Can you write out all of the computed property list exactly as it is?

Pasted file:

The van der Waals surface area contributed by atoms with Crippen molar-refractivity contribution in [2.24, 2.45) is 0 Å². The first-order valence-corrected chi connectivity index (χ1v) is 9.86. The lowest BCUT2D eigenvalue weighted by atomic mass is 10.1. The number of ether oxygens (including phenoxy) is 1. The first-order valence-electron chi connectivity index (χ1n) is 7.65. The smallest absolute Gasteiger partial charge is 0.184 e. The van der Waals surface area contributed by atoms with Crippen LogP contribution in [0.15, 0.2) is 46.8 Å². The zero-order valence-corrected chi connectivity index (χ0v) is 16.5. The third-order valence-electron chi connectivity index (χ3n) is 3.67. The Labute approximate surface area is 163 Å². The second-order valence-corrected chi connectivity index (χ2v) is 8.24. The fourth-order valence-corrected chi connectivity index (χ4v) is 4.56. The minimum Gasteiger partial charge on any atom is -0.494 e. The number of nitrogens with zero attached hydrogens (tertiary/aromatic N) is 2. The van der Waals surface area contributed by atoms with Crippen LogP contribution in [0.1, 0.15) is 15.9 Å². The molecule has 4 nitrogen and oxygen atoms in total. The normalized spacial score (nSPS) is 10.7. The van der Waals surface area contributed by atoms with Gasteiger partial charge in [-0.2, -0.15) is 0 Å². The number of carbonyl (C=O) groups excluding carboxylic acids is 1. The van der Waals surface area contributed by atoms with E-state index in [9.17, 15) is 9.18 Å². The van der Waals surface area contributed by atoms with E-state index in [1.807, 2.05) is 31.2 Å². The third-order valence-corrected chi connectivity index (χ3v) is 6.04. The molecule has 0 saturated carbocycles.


The van der Waals surface area contributed by atoms with Crippen molar-refractivity contribution in [2.24, 2.45) is 0 Å². The first-order valence-corrected chi connectivity index (χ1v) is 9.86. The lowest BCUT2D eigenvalue weighted by atomic mass is 10.1. The number of ether oxygens (including phenoxy) is 1. The first-order valence-electron chi connectivity index (χ1n) is 7.65. The smallest absolute Gasteiger partial charge is 0.184 e. The van der Waals surface area contributed by atoms with Crippen LogP contribution in [0.15, 0.2) is 46.8 Å². The zero-order valence-corrected chi connectivity index (χ0v) is 16.5. The third-order valence-electron chi connectivity index (χ3n) is 3.67. The Labute approximate surface area is 163 Å². The second-order valence-corrected chi connectivity index (χ2v) is 8.24. The fourth-order valence-corrected chi connectivity index (χ4v) is 4.56. The minimum Gasteiger partial charge on any atom is -0.494 e. The number of nitrogens with zero attached hydrogens (tertiary/aromatic N) is 2. The van der Waals surface area contributed by atoms with Crippen LogP contribution in [0.1, 0.15) is 15.9 Å². The molecule has 4 nitrogen and oxygen atoms in total. The normalized spacial score (nSPS) is 10.7. The van der Waals surface area contributed by atoms with Gasteiger partial charge in [-0.2, -0.15) is 0 Å². The number of carbonyl (C=O) groups excluding carboxylic acids is 1. The van der Waals surface area contributed by atoms with E-state index in [9.17, 15) is 9.18 Å². The van der Waals surface area contributed by atoms with E-state index in [1.807, 2.05) is 31.2 Å². The third-order valence-corrected chi connectivity index (χ3v) is 6.04. The molecule has 0 saturated carbocycles.